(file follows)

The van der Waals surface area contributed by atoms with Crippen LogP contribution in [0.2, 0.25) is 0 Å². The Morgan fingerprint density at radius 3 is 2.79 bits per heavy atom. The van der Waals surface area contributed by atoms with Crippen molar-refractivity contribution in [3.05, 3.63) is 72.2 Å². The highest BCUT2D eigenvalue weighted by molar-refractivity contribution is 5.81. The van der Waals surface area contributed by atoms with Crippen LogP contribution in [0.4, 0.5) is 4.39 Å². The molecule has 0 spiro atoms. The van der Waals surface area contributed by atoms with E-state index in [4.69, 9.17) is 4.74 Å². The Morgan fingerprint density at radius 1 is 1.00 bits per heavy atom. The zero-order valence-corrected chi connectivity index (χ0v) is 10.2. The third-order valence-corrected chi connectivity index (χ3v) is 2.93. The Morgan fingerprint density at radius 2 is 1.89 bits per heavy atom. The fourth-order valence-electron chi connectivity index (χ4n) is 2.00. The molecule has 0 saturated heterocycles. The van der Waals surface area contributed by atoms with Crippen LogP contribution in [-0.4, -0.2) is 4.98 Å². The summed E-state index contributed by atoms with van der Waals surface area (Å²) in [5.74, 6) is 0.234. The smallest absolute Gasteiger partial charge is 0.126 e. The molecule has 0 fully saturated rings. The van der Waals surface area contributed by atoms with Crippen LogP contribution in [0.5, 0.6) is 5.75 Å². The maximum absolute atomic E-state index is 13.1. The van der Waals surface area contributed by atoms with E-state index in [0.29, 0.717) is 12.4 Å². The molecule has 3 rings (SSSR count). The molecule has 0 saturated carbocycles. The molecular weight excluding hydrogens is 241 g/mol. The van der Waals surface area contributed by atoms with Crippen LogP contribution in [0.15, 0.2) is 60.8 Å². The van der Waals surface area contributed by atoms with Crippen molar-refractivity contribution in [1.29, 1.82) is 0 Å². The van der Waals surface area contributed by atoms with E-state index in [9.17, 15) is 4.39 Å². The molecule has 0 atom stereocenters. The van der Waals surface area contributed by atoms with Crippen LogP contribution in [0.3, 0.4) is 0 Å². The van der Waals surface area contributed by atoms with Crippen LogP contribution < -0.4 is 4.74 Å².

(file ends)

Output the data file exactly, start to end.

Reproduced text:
The van der Waals surface area contributed by atoms with Crippen LogP contribution in [0.2, 0.25) is 0 Å². The Morgan fingerprint density at radius 3 is 2.79 bits per heavy atom. The van der Waals surface area contributed by atoms with Crippen molar-refractivity contribution in [3.05, 3.63) is 72.2 Å². The highest BCUT2D eigenvalue weighted by molar-refractivity contribution is 5.81. The van der Waals surface area contributed by atoms with Crippen LogP contribution in [0.4, 0.5) is 4.39 Å². The molecule has 0 spiro atoms. The van der Waals surface area contributed by atoms with E-state index in [4.69, 9.17) is 4.74 Å². The Morgan fingerprint density at radius 1 is 1.00 bits per heavy atom. The zero-order valence-corrected chi connectivity index (χ0v) is 10.2. The third-order valence-corrected chi connectivity index (χ3v) is 2.93. The Morgan fingerprint density at radius 2 is 1.89 bits per heavy atom. The fourth-order valence-electron chi connectivity index (χ4n) is 2.00. The molecule has 0 saturated heterocycles. The van der Waals surface area contributed by atoms with Crippen LogP contribution in [-0.4, -0.2) is 4.98 Å². The summed E-state index contributed by atoms with van der Waals surface area (Å²) in [5.74, 6) is 0.234. The smallest absolute Gasteiger partial charge is 0.126 e. The molecule has 0 fully saturated rings. The van der Waals surface area contributed by atoms with Crippen LogP contribution in [0.5, 0.6) is 5.75 Å². The maximum absolute atomic E-state index is 13.1. The van der Waals surface area contributed by atoms with E-state index in [0.29, 0.717) is 12.4 Å². The molecule has 3 rings (SSSR count). The molecule has 0 saturated carbocycles. The molecular weight excluding hydrogens is 241 g/mol. The van der Waals surface area contributed by atoms with Crippen LogP contribution in [0.15, 0.2) is 60.8 Å². The van der Waals surface area contributed by atoms with Crippen molar-refractivity contribution in [1.29, 1.82) is 0 Å². The van der Waals surface area contributed by atoms with E-state index in [9.17, 15) is 4.39 Å². The molecule has 0 atom stereocenters. The van der Waals surface area contributed by atoms with Crippen LogP contribution in [0.3, 0.4) is 0 Å². The van der Waals surface area contributed by atoms with Crippen LogP contribution < -0.4 is 4.74 Å².